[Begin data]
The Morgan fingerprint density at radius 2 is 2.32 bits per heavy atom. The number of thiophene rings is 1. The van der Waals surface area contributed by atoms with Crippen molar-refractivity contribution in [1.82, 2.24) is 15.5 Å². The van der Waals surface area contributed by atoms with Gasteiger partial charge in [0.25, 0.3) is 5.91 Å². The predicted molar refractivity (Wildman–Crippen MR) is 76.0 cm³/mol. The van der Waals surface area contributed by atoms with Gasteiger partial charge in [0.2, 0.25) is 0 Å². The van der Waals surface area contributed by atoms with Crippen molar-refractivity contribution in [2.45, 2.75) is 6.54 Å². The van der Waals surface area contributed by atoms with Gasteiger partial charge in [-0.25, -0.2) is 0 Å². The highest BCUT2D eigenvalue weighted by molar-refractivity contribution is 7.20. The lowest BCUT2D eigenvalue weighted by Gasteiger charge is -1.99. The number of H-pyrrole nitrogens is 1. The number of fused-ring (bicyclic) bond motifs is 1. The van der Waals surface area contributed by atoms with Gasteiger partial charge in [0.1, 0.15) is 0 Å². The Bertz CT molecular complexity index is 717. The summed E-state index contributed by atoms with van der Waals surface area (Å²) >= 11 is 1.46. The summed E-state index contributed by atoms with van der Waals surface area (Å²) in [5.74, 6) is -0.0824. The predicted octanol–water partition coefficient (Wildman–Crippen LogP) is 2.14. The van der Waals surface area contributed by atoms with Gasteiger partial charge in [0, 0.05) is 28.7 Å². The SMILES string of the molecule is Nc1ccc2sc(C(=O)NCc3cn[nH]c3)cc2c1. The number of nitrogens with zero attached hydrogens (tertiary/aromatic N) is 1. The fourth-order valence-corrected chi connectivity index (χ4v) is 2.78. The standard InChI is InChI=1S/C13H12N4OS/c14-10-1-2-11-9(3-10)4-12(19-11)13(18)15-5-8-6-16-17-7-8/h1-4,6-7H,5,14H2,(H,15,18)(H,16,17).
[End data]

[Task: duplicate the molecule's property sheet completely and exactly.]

The Morgan fingerprint density at radius 2 is 2.32 bits per heavy atom. The number of thiophene rings is 1. The van der Waals surface area contributed by atoms with Crippen molar-refractivity contribution in [1.82, 2.24) is 15.5 Å². The van der Waals surface area contributed by atoms with Gasteiger partial charge in [0.25, 0.3) is 5.91 Å². The predicted molar refractivity (Wildman–Crippen MR) is 76.0 cm³/mol. The van der Waals surface area contributed by atoms with Gasteiger partial charge in [0.2, 0.25) is 0 Å². The van der Waals surface area contributed by atoms with Crippen molar-refractivity contribution in [2.45, 2.75) is 6.54 Å². The van der Waals surface area contributed by atoms with Gasteiger partial charge in [-0.25, -0.2) is 0 Å². The highest BCUT2D eigenvalue weighted by molar-refractivity contribution is 7.20. The lowest BCUT2D eigenvalue weighted by Gasteiger charge is -1.99. The number of H-pyrrole nitrogens is 1. The number of fused-ring (bicyclic) bond motifs is 1. The van der Waals surface area contributed by atoms with Gasteiger partial charge in [0.1, 0.15) is 0 Å². The Bertz CT molecular complexity index is 717. The summed E-state index contributed by atoms with van der Waals surface area (Å²) >= 11 is 1.46. The summed E-state index contributed by atoms with van der Waals surface area (Å²) in [5.74, 6) is -0.0824. The predicted octanol–water partition coefficient (Wildman–Crippen LogP) is 2.14. The van der Waals surface area contributed by atoms with Gasteiger partial charge in [0, 0.05) is 28.7 Å². The SMILES string of the molecule is Nc1ccc2sc(C(=O)NCc3cn[nH]c3)cc2c1. The number of nitrogens with zero attached hydrogens (tertiary/aromatic N) is 1. The fourth-order valence-corrected chi connectivity index (χ4v) is 2.78. The standard InChI is InChI=1S/C13H12N4OS/c14-10-1-2-11-9(3-10)4-12(19-11)13(18)15-5-8-6-16-17-7-8/h1-4,6-7H,5,14H2,(H,15,18)(H,16,17).